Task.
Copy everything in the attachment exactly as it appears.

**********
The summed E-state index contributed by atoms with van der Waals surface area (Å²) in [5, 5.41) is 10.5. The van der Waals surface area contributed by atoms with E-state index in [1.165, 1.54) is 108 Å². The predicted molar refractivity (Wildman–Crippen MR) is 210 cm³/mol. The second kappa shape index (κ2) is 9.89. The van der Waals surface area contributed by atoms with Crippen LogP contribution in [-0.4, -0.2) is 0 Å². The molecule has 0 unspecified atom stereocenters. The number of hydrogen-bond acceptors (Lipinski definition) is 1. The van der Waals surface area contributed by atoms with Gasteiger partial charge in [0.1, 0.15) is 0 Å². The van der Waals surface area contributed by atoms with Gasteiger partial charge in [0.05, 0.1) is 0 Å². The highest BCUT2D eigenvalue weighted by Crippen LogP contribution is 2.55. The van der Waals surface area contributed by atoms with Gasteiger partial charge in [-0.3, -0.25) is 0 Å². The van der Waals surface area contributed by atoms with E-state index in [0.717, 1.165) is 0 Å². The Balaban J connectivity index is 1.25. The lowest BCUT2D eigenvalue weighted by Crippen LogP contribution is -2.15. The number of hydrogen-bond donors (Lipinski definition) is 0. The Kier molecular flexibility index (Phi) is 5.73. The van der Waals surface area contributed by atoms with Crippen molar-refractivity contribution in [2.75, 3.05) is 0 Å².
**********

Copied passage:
The summed E-state index contributed by atoms with van der Waals surface area (Å²) in [5, 5.41) is 10.5. The van der Waals surface area contributed by atoms with E-state index in [1.165, 1.54) is 108 Å². The predicted molar refractivity (Wildman–Crippen MR) is 210 cm³/mol. The second kappa shape index (κ2) is 9.89. The van der Waals surface area contributed by atoms with Crippen LogP contribution in [-0.4, -0.2) is 0 Å². The molecule has 0 unspecified atom stereocenters. The number of hydrogen-bond acceptors (Lipinski definition) is 1. The van der Waals surface area contributed by atoms with Gasteiger partial charge in [0.1, 0.15) is 0 Å². The van der Waals surface area contributed by atoms with Gasteiger partial charge in [0.05, 0.1) is 0 Å². The highest BCUT2D eigenvalue weighted by Crippen LogP contribution is 2.55. The van der Waals surface area contributed by atoms with Gasteiger partial charge in [-0.3, -0.25) is 0 Å². The van der Waals surface area contributed by atoms with E-state index in [0.717, 1.165) is 0 Å². The Balaban J connectivity index is 1.25. The lowest BCUT2D eigenvalue weighted by Crippen LogP contribution is -2.15. The number of hydrogen-bond donors (Lipinski definition) is 0. The Kier molecular flexibility index (Phi) is 5.73. The van der Waals surface area contributed by atoms with Crippen molar-refractivity contribution in [2.75, 3.05) is 0 Å².